Tuesday, July 29, 2008
In Blue's memory:
Tuesday, July 15, 2008
In a once in a life time coincidence I ran into two stories about two different men who share two things in common: both of them were born in June 1908 (which means they celebrated their 100th anniversary last month) and both of them share an active interest in snooker.
The younger one, Joe Auty of West Ardsley, England had quit playing snooker not so long ago, but he took his incredible potting skill outside, to the crown green bowling field, and stayed there. Fred Moore, of Oak Tree Courts, who has about a week fore on Joe Auty, still visits the local snooker club every Friday. As he said to the Hunts Post "They always say you silly fool you can't play snooker, but I'm okay once I get to the table...its just getting myself there."
Unbelievable. So what do you say? Just a coincidence or is there something in snooker that guarantees living longer than the average?
Monday, June 30, 2008
A recent study, taken by Professor Stephen Nowlis and Associate Professor Naomi Mandel of
In other words, the feeling of "anticipated regret" is a much more aching experience than simply not giving the correct prediction and loosing the pool. The research arrives to the conclusion that the only way to enjoy watching a reality show or a major sports event is by sinking into the succession of images on the TV screen, without trying to predict the winner.
What office pool has got to do with pool, as in pool game, you are probably wondering now. Well, pool game is a sports event you can wager on (and lose all the fun), isn't it?
Monday, June 16, 2008
Pool and gambling always have been associated with one another. Obviously, not everyone is happy with it; pool associations prefer the term billiard and pool players insist on being referred to as sportspeople. For women pool players the battle is double: they do not only have to prove that pool players are as hard workers as any other athletes, they also do it in a masculine, often hostile, environment.
Take Allison Fisher for example. The leading 9-ball pool player talked with R.A. Dyer, the righteously appraised billiards writer, about maintaining the classy image of pool in the action packed and testosterone filled air of pool tournaments such as the Derby City Classic.
The gambling association of pool especially harms the sports when major sponsorships are called for, says the Duchess of Doom in the interview, and notes that almost every pool movie ever produced was dealing with pool hustling in fishy pool halls instead of playing respectable tournaments. Pool tournaments, she adds, is a much safer place for a girl who wants to improve her pool skills, than a pool room full of sharks where once you win you've got to have a body guard watching your back on your way home.
Allison Fisher "The Duchess of Doom" at the 2007 US Open final
Thursday, May 22, 2008
When you are playing pool off-line, does your bridge hand often get too sweaty to grip? Does your glasses frame disturb you from seeing the full picture? Lucky for you, greater minds have found solutions to these issues.
Wearing gloves while playing pool often feels awkward and makes it difficult on the bridge hand, on the other hand, pun not intended, bare hands tend to get too sweaty, and the result is a chain reaction that starts with the cue stick slide and ends with a miss. Nancy Cote special "ungloves" or "finger slides" were designed to prevent such occurrences. This unique pool accessory is made of breathable fabric and it covers only the part of the hand in touch with the cue at a closed or an open bridge, i.e. the middle and the index fingers, the web between them and the thumb. The pool finger slides come in 4 different sizes and 4 colors, and they are priced at 15$ a pair.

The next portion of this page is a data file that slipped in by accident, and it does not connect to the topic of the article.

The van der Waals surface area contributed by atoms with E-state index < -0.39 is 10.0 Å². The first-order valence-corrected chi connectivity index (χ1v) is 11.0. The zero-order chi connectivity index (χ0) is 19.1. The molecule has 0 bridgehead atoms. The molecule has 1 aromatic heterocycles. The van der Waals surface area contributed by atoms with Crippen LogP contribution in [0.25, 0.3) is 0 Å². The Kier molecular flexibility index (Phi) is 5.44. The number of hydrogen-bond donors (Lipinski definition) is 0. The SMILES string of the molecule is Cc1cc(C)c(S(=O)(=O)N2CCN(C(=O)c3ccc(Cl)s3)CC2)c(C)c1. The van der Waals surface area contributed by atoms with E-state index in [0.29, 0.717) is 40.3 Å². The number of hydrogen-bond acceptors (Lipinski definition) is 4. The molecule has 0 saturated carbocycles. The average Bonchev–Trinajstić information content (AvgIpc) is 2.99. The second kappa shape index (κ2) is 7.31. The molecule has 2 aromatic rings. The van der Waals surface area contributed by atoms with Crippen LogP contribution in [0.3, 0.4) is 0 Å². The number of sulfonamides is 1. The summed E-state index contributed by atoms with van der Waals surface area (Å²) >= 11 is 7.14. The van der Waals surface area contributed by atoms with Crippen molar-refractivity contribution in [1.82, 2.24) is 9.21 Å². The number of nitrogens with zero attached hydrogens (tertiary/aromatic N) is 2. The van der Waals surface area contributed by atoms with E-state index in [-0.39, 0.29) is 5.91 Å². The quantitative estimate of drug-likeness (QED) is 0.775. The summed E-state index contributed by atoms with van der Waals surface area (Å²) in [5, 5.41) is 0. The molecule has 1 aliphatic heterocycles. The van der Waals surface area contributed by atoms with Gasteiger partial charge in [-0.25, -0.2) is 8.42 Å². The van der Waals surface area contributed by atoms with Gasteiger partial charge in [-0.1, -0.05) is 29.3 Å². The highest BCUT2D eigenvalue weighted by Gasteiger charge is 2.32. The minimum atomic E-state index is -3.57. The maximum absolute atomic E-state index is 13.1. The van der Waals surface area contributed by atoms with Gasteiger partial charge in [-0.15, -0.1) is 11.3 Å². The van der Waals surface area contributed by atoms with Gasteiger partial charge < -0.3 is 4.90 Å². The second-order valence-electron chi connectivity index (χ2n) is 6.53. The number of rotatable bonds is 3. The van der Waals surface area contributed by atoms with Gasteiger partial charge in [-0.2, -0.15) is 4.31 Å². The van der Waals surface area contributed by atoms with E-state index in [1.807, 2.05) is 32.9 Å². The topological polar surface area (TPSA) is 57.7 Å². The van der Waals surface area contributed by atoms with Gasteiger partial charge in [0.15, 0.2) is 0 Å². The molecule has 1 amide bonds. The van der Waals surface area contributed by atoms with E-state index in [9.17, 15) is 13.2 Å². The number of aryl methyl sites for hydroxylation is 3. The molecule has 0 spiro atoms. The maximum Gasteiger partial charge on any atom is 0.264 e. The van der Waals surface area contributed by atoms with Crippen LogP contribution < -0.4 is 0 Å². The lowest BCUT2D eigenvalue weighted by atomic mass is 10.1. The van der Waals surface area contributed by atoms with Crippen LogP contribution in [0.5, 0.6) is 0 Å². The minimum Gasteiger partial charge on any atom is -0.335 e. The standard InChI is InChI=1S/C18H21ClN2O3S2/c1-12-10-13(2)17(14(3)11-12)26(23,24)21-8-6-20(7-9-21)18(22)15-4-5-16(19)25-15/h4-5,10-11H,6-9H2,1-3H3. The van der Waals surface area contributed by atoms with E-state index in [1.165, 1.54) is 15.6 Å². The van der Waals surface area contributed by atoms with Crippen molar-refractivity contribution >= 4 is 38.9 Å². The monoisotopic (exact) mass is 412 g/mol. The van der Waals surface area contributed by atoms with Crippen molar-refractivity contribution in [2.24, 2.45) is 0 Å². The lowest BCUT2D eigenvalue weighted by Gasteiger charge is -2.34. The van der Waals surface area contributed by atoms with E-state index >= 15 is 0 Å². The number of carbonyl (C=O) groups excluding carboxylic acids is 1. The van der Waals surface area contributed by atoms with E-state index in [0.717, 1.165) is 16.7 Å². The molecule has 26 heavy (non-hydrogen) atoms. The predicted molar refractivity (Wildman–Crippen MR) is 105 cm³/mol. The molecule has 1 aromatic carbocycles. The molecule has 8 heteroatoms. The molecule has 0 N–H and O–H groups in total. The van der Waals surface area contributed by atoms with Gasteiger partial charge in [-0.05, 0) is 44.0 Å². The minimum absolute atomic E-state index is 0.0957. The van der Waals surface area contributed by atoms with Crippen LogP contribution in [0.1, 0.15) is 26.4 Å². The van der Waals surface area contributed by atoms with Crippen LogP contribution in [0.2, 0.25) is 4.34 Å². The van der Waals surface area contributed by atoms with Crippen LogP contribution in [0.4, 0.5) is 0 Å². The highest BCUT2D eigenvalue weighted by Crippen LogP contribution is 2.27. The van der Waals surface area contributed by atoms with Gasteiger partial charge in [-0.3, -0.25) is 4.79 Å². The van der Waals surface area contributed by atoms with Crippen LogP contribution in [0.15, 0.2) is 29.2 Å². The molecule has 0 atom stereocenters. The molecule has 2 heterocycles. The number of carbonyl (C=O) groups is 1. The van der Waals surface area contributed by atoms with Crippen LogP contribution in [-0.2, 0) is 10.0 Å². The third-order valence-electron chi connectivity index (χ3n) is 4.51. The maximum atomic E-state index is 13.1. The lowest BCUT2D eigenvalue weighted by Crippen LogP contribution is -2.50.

Being a bespectacled pool player is not easy: when aiming the glasses slip down your nose, when trying to peep at the cue ball above the lenses, a blurry image of the pool table appears in front of your eyes. So, if you don't want to wear contact lenses or look like Dennis Taylor, special billiard eyeglasses can solve this problem. There are several products designed especially to deal with short sighted pool players. Most of them offer more or less the same thing: undersized frame, large spectacles (usually start from the middle of the forehead all the way down to the middle of the nose), higher bridge and those handle extensions to protect the glasses from falling or moving out of place (as in children's glasses).
Tuesday, May 6, 2008
The World Snooker Championship, which ended yesterday with the triumph of Ronnie "The Rocket" O'sullivan, drew millions of viewers mainly from the
It is not surprising why top ranked snooker players (O'Sullivan among them) tend to suffer from clinical depression, while others develop drugs and alcohol dependency.
But that's nothing comparing to the comment committed by one Wilson, who witnessed, a rare but apparently true, snooker physical injury: "Playing a shot, on a rather old table, his hand ran along the side of the table and a large splinter of wood came off and was embeded between his thumb and forefinger. He did miss the pot."
OUCH! THAT HURTS!!!
Tuesday, April 22, 2008
No kidding, scientists at the Royal Institute of Medford, UK found a way to grow hair on a billiard ball. And if billiard balls can entertain lice on their dreadlocks, even the most follicularly challenged dude can hide a comb in jeans' pocket.
(and thanks to the Spoof News for the inspiration and entertainment)